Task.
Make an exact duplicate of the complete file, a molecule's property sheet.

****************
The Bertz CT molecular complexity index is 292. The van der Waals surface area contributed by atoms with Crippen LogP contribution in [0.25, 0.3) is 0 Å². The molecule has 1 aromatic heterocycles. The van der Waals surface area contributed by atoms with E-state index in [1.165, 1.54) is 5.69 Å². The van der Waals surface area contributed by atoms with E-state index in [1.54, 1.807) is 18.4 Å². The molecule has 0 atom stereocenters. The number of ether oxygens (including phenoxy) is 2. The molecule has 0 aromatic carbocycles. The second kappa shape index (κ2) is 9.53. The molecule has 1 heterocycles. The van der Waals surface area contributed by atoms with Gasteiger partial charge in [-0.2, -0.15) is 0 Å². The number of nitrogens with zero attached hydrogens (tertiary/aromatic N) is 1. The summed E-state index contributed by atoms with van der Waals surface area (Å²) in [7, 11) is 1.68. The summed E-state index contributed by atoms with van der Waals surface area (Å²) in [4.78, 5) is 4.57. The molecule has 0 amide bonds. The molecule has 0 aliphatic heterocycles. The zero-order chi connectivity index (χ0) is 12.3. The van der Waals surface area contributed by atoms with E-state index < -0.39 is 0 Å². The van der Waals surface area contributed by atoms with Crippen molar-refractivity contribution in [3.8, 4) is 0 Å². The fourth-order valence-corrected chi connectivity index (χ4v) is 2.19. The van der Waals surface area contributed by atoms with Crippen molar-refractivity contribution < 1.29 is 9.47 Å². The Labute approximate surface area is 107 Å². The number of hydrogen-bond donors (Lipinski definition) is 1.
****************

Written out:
The Bertz CT molecular complexity index is 292. The van der Waals surface area contributed by atoms with Crippen LogP contribution in [0.25, 0.3) is 0 Å². The molecule has 1 aromatic heterocycles. The van der Waals surface area contributed by atoms with E-state index in [1.165, 1.54) is 5.69 Å². The van der Waals surface area contributed by atoms with E-state index in [1.54, 1.807) is 18.4 Å². The molecule has 0 atom stereocenters. The number of ether oxygens (including phenoxy) is 2. The molecule has 0 aromatic carbocycles. The second kappa shape index (κ2) is 9.53. The molecule has 1 heterocycles. The van der Waals surface area contributed by atoms with Gasteiger partial charge in [-0.2, -0.15) is 0 Å². The number of nitrogens with zero attached hydrogens (tertiary/aromatic N) is 1. The summed E-state index contributed by atoms with van der Waals surface area (Å²) in [7, 11) is 1.68. The summed E-state index contributed by atoms with van der Waals surface area (Å²) in [4.78, 5) is 4.57. The molecule has 0 amide bonds. The molecule has 0 aliphatic heterocycles. The zero-order chi connectivity index (χ0) is 12.3. The van der Waals surface area contributed by atoms with E-state index < -0.39 is 0 Å². The van der Waals surface area contributed by atoms with Crippen molar-refractivity contribution in [3.8, 4) is 0 Å². The fourth-order valence-corrected chi connectivity index (χ4v) is 2.19. The van der Waals surface area contributed by atoms with Crippen molar-refractivity contribution < 1.29 is 9.47 Å². The Labute approximate surface area is 107 Å². The number of hydrogen-bond donors (Lipinski definition) is 1.